free html hit counter Peak Oil Debunked: 46. WILL PEAK OIL HIT THE POOREST COUNTRIES THE WORST?

Monday, August 22, 2005

46. WILL PEAK OIL HIT THE POOREST COUNTRIES THE WORST?

No. It will first strike countries in the mid-range between rich and poor. All of the countries currently suffering from severe oil problems (Nicaragua, the Philippines, Indonesia, Zimbabwe) seem to fit a similar profile. They have one foot in traditional agriculture, and one foot in modern petroleum culture (source for nation statistics: New York Times Almanac, 2004):

Nicaragua
GDP per capita: $2,500
Labor force: 43% services, 42% agriculture, 15% industry

Philippines
GDP per capita: $4,200
Labor force: 39.8% agriculture, 19.4% government services, 17.7% services, 10.2% unemployment

Indonesia
GDP per capita: $3,100
Labor force: 45% agriculture, 16% energy, 39% services, 10.6% unemployment

Zimbabwe
GDP per capita: $2,400
Labor force: 66% agriculture, 10% industry, 24% services

There are about 188 countries in the world, and the above countries rank as follows in terms of GDP/capita:

Nicaragua: 128
Philippines: 104
Indonesia: 116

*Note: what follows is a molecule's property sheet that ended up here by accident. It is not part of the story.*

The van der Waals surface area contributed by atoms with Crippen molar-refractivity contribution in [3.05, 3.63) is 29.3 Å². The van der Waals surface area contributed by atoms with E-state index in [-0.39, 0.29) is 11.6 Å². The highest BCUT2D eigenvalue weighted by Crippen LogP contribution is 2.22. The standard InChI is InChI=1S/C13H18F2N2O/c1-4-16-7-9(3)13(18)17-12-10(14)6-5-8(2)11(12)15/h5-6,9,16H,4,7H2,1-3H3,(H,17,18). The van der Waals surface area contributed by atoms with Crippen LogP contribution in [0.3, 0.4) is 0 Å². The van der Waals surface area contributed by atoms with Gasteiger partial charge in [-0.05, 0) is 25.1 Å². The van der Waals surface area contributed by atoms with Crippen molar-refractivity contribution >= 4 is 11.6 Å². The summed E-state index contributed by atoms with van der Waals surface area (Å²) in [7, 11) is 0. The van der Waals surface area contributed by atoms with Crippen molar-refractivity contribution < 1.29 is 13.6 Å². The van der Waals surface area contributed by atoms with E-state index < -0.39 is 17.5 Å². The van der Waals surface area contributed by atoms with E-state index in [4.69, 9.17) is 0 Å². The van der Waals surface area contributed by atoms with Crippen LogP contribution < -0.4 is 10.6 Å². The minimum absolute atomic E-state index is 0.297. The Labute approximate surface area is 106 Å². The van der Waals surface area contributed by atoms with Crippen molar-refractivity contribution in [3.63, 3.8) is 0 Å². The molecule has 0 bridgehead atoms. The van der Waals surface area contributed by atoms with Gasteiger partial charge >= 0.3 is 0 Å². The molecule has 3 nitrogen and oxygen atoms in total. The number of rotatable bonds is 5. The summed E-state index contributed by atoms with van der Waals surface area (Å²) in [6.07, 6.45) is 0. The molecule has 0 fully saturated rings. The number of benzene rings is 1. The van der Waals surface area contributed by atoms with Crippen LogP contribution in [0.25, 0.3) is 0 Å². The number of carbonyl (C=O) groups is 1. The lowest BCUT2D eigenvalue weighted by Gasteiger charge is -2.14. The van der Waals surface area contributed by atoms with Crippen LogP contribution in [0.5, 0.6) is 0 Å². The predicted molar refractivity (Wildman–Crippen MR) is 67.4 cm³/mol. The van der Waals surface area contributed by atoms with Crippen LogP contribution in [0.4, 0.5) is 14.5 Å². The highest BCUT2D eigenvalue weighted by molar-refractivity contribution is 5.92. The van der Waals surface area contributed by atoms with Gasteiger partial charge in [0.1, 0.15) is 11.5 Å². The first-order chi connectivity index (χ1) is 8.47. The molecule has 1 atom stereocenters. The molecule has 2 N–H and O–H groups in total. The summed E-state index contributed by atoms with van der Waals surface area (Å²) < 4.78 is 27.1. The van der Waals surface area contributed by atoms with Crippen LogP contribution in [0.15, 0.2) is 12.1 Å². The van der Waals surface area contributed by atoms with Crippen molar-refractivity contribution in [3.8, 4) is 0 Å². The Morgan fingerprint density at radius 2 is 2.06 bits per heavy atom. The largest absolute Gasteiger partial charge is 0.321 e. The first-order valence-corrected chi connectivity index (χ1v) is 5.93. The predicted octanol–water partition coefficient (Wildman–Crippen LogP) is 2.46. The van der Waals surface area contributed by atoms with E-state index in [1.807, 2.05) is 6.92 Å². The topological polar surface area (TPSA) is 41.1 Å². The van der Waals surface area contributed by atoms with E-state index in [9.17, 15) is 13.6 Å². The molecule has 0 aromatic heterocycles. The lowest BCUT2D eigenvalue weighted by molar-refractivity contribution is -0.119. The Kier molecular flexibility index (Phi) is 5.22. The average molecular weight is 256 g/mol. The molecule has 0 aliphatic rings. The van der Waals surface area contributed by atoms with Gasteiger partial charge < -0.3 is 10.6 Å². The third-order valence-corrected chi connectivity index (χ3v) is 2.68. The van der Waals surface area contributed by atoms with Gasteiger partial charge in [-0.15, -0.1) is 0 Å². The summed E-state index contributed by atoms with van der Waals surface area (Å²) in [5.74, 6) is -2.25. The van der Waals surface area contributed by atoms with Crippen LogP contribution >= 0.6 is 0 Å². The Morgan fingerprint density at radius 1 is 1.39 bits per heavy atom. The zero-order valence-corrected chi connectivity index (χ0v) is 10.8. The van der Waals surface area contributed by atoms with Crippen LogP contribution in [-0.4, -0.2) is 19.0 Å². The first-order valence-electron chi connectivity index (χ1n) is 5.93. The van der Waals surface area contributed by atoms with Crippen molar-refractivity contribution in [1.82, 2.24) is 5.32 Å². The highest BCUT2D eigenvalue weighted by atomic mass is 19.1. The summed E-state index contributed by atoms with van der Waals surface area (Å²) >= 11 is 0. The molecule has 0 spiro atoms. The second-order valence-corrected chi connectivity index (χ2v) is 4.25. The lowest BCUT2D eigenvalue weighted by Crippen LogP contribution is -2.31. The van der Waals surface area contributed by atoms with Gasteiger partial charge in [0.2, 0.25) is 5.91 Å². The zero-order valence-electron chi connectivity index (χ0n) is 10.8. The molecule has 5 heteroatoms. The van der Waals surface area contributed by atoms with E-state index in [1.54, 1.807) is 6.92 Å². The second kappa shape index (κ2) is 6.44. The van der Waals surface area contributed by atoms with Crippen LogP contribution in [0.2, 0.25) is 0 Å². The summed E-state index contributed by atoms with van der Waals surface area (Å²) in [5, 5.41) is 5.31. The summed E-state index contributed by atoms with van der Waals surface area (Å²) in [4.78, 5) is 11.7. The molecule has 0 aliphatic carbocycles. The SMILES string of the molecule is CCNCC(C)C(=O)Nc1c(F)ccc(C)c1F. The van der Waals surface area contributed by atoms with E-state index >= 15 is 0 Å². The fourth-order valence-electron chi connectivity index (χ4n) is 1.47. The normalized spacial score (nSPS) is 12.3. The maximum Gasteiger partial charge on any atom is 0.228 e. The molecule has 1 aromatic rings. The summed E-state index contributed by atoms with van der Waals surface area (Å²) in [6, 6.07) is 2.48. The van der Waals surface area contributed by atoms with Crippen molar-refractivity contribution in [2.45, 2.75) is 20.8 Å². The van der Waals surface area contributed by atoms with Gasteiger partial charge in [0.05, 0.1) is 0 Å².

Zimbabwe: About 127 Source

As you can see, Nicaragua, the Philippines, Indonesia and Zimbabwe all fall roughly in the middle (to lower middle) in terms of wealth ranking. If the nations were collapsing in order of poverty, we would expect the most serious problems to arise in countries like:

Afghanistan (ranking 171)
GDP per capita: $700
Labor force: 80% agriculture and animal husbandry. 10% services and other, 10% industry

Malawi (ranking 177)
GDP per capita: $670
Labor force: 86% agriculture

Mali (ranking 163)
GDP per capita: $860
Labor force: 80% agriculture, 19% services

The countries at the bottom (like the three given above) are already living in post-petroleum culture, and thus are largely immune to peak oil. Toward the bottom of the middle range you have countries which are only half committed to petroleum culture. They're still close enough to their agricultural roots to "drop out" and fall back on them.

For reference, compare with the labor pattern typical of a rich developed country like the UK:

United Kingdom (ranking 19):
GDP per capita: $25,300
Labor force: 74% services, 25% industry, 1% agriculture, 5.2% unemployment

2 Comments:

At Tuesday, August 23, 2005 at 6:40:00 AM PDT, Blogger James said...

Countries like Indonesia are hurting in the recent run-up in crude prices because their fuel is hevily subsidized to suit the economy there, which pays people a lot less than they pay workers in developed nations.

The scaled down price is now out of whack with the wage structure there, causing the problems which we are now seeing in that corner of the world.

 
At Tuesday, January 3, 2006 at 9:35:00 AM PST, Anonymous Shirley Stilley said...

I hope you are well!

 

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